/Stormy weather: Why DBRS’s founder spent his money backing a Newfoundland musical
Stormy weather: Why DBRS’s founder spent his money backing a Newfoundland musical

Stormy weather: Why DBRS’s founder spent his money backing a Newfoundland musical

Walter Schroeder says he didn’t set out to produce a propaganda musical about Newfoundland and Labrador’s impending bankruptcy — it just sort of turned out that way. The musical, No Change in the

Weather, just wrapped up a national tour that took it to nine cities, including Winnipeg, Calgary, Edmonton and Toronto, culminating in a mid-October show in St. John’s, N.L., the end of the current scheduled production run. But Schroeder says he hopes to take the musical on a second tour next year with the ultimate aim of staging the show off-Broadway in New York.

By then, though, the founder of Dominion Bond Rating Service believes Newfoundland and Labrador will be teetering on the brink of bankruptcy, in dire need of a bailout from Ottawa. No Change in the Weather is his way of sounding the alarm. “Newfoundland debt trades now as though it was Canada sovereign debt,” he says. “If it was independent right now, it’d be trading probably into non-investment grade BB. And the interest rate that they’re ultimately going to have to pay is probably going to go up 300 to 500 basis points. They’re going to trade as junk debt if Ottawa doesn’t help them. It’s as simple as that.”

Schroeder is quite familiar with the problem, too. He’s spent most of his life assessing debt, and he’s always taken a special interest in Newfoundland and Labrador. He founded DBRS in 1976 and remained controlling shareholder as it grew into Canada’s largest bond rating agency, before it was sold in 2014 for reportedly more than US$500 million.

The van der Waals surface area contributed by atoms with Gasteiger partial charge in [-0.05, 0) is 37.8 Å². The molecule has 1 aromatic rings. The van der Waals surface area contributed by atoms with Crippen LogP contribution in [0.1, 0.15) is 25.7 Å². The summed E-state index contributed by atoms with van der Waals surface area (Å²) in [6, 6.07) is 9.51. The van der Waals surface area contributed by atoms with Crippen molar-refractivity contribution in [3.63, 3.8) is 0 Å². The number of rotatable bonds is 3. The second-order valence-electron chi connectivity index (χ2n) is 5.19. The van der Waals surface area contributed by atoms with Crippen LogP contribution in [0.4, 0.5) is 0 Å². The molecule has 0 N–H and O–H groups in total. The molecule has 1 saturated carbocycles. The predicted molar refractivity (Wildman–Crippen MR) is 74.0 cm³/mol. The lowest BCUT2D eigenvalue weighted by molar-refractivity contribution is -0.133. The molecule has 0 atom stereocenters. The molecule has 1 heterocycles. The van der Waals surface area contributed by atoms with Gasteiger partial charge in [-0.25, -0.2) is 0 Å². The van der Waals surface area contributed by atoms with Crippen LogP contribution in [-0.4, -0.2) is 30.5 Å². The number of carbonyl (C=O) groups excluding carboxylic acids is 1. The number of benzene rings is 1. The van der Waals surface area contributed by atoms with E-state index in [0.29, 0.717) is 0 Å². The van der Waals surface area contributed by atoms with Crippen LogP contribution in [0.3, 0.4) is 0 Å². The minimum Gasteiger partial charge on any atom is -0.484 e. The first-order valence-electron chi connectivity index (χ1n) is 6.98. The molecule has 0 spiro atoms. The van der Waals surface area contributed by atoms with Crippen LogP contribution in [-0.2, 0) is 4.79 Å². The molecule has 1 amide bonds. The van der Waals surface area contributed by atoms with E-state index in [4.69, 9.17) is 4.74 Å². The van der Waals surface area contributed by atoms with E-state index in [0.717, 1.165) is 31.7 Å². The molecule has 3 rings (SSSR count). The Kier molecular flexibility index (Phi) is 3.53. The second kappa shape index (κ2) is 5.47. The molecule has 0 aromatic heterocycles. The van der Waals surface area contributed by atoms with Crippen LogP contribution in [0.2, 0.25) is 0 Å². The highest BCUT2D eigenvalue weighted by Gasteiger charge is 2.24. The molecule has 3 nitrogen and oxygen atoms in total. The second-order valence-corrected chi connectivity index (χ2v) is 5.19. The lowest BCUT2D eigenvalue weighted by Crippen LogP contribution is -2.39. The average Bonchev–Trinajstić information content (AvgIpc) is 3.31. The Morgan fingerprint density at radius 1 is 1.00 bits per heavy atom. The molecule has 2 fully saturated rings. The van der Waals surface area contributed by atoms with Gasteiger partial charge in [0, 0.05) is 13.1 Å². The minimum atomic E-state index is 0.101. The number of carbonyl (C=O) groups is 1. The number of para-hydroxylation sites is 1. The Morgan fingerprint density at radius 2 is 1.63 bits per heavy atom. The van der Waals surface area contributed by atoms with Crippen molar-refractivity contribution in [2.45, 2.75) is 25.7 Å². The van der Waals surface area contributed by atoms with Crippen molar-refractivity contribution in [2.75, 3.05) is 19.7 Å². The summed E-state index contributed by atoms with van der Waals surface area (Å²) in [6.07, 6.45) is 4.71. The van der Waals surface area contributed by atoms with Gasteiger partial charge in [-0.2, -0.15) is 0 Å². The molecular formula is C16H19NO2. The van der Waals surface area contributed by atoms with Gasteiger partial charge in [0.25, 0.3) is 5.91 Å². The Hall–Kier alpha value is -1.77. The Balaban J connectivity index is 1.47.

In DBRS’s early years, Schroeder says he would travel to Newfoundland and Labrador for meetings and fell in love with the place: the culture, the people and especially the music. At 77 years old, the Winnipeger who built his business in Toronto, still has an affinity for the rugged island on Canada’s eastern edge. On a trip there in the 1980s, Schroeder bought a tape of folk music — Uncle Harry’s Bar Band — at a shop, and wound up listening to the album for years afterwards.

“We had 400 people working for us right across the world, so Newfoundland was one of many, many, many entities. But it’s one I stayed closer to, because I enjoyed it. I enjoyed the culture, so I kept going back there year after year,” Schroeder says. “I actually went to Churchill Falls as part of the rating. I ate, slept and drank with the guys at Churchill Falls for about three days. That was in the ’90s. I really got to understand it.”

Churchill Falls, the massive hydroelectric dam in Labrador, figures prominently in No Change in the Weather.

The waterfall itself was perfect for a hydroelectric project, but the location was a problem. The only way to get power from central Labrador to Ontario and the United States is by going through Quebec. A deal was struck in the 1960s, which allowed Hydro Quebec to buy power at fixed prices from a company controlled by Newfoundland and Labrador. The power-purchase contract with Quebec is massively lopsided, with Hydro-Québec reaping almost all the profits until 2041, for an energy project completed in 1974.

“The thing is, Churchill Falls is the significant event that separates Newfoundland from prosperity,” Schroeder says. “Newfoundland should be 50 per cent and Quebec should be 50 per cent, but, instead, it’s more like Quebec 96 per cent, and Newfoundland four.”

Walter Schroeder in 2008 at the Toronto offices of DBRS. He founded DBRS in 1976 and remained controlling shareholder as it grew into Canada’s largest bond rating agency, before it was sold in 2014.

Tory Zimmerman for National Post

It wasn’t until DBRS was sold that Schroeder felt like he could devote time and money to his passion projects. “I was an insider with government. I was an insider with probably 1,000 corporations. The SEC watched me like a hawk, so I couldn’t do very much because of conflict of interest potential. And, of course, I could never get involved with anybody political,” he says. “We sold the company and it kind of freed me to start doing some things that before I couldn’t do.”